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Evacuate or shelter in place? The challenges faced by healthcare facilities in the path of hurricanes

Healthcare facilities in the paths of hurricanes have a unique challenge: balancing patient and staff safety with the need to stay operational to deal with ongoing emergencies during and after the storm.

For Hurricane Michael, which made landfall in the Florida Panhandle on October 10, over 30 healthcare facilities including hospitals and nursing homes had to be evacuated.

Of the eight Florida hospitals that evacuated patients in the wake of Michael, five remained open to receive patients for emergency services. Patients in these hospitals were transferred to other nearby facilities. 

Gulf Coast Regional Medical Center decided post-storm to evacuate its approximately 130 patients due to “infrastructure challenges” in its community, announcing in a public statement, “Until we can be certain of stable public power, water, and sewage systems, our patients will be safest in our sister hospitals in a neighboring community that was not as severely impacted by the hurricane.”

Likewise, Bay Medical Center Sacred Heart hospital decided to evacuate its approximately 200 patients after an exterior wall cracked, causing a roof to collapse.

The Bay Medical Center Sacred Heart Hospital in Florida was damaged during Hurricane Michael, requiring patients to later evacuate. (source: Flickr, Southeast Region Civil Air Patrol)
The Bay Medical Center Sacred Heart Hospital in Florida was damaged during Hurricane Michael, requiring patients to later evacuate. (source: Flickr, Southeast Region Civil Air Patrol)

Agency for Health Care Administration Secretary Justin Senior told the News Service of Florida that the majority of evacuees were residents of nursing homes. Florida state and local officials have been careful to evacuate elderly residents following an incident last year when 12 elderly residents died from heat exposure after their nursing home lost air conditioning due to power outages from Hurricane Irma. Although this year there was extra caution, nursing homes already tend to err on the side of caution when deciding whether or not to evacuate. The practicing and refining of emergency protocol in nursing homes has been standard since Hurricane Katrina, during which 35 residents of a nursing home died when the home failed to evacuate.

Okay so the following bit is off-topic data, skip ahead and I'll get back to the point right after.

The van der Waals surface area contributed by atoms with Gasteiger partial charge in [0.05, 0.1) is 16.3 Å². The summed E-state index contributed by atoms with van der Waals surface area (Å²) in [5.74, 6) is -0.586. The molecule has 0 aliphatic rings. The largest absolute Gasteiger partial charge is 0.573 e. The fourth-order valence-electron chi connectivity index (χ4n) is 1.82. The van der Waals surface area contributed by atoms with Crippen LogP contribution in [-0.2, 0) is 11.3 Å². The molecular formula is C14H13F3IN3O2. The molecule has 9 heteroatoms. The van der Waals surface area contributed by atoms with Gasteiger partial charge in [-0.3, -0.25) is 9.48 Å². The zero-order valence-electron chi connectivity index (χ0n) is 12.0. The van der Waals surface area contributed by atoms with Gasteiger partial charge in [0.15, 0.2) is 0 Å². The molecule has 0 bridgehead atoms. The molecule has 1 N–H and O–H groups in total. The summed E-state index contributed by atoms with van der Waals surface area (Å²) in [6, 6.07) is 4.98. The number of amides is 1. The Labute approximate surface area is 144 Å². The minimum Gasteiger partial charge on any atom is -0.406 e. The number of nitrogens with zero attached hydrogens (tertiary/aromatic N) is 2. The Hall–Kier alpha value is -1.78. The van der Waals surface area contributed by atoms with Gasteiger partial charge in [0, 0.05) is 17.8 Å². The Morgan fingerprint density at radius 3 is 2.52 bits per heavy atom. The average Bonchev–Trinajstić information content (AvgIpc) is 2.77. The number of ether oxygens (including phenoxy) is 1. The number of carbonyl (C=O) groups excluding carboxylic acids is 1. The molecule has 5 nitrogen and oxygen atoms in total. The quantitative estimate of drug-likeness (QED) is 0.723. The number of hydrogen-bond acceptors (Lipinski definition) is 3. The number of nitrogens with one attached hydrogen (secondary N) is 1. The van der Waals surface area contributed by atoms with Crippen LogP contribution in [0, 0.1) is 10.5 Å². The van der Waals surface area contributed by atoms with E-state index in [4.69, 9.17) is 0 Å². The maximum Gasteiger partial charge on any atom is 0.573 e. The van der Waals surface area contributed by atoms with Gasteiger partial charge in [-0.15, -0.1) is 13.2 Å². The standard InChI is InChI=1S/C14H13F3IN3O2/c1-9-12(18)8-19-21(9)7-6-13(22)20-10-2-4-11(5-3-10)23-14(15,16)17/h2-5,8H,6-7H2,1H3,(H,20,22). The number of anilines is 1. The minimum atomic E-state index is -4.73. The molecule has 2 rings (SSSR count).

Some health facilities are not able to evacuate all of their patients. In some cases, transporting patients to other facilities may be riskier than sheltering in place. Roper Hospital in Charleston, South Carolina applied for and received an exemption to the mandatory evacuation order during Hurricane Florence because of concern for vulnerable patients, such as those recovering from recent heart or brain surgery. Regarding these types of vulnerable patients, Dede Carey, the clinical manager of the cardiovascular intensive care unit said, “They need to be in a stable environment and have all of the resources available to them in case an untoward event occurs.”

Hospitals are required by law to drill and prepare for any disaster by maintaining extra staff, supplies, and fuel. As protectors of public health, it is necessary for health facilities to have contingency plans to maintain critical functions. As Dr. Amir Haghighat of Bay Medical Sacred Heart in Florida said to CNN about his experience caring for patients during Hurricane Michael, “It was scary, but we had a plan in place.”

Sources and Further Readings

Michael Forces Hospital, Nursing Home Evacuations – WLRN News Service of Florida

Eight hospitals evacuate patients in wake of Hurricane Michael – Modern Healthcare

Hurricane Resources – Gulf Coast Regional Medical Center

Hurricane Michael Forces Florida Hospitals to Evacuate – Huffington Post

Hurricane Florence Evacuation Orders Come With Tough Choices For Medical Facilities – Huffington Post

Hospitals’ crucial work continues amid hurricane – CNN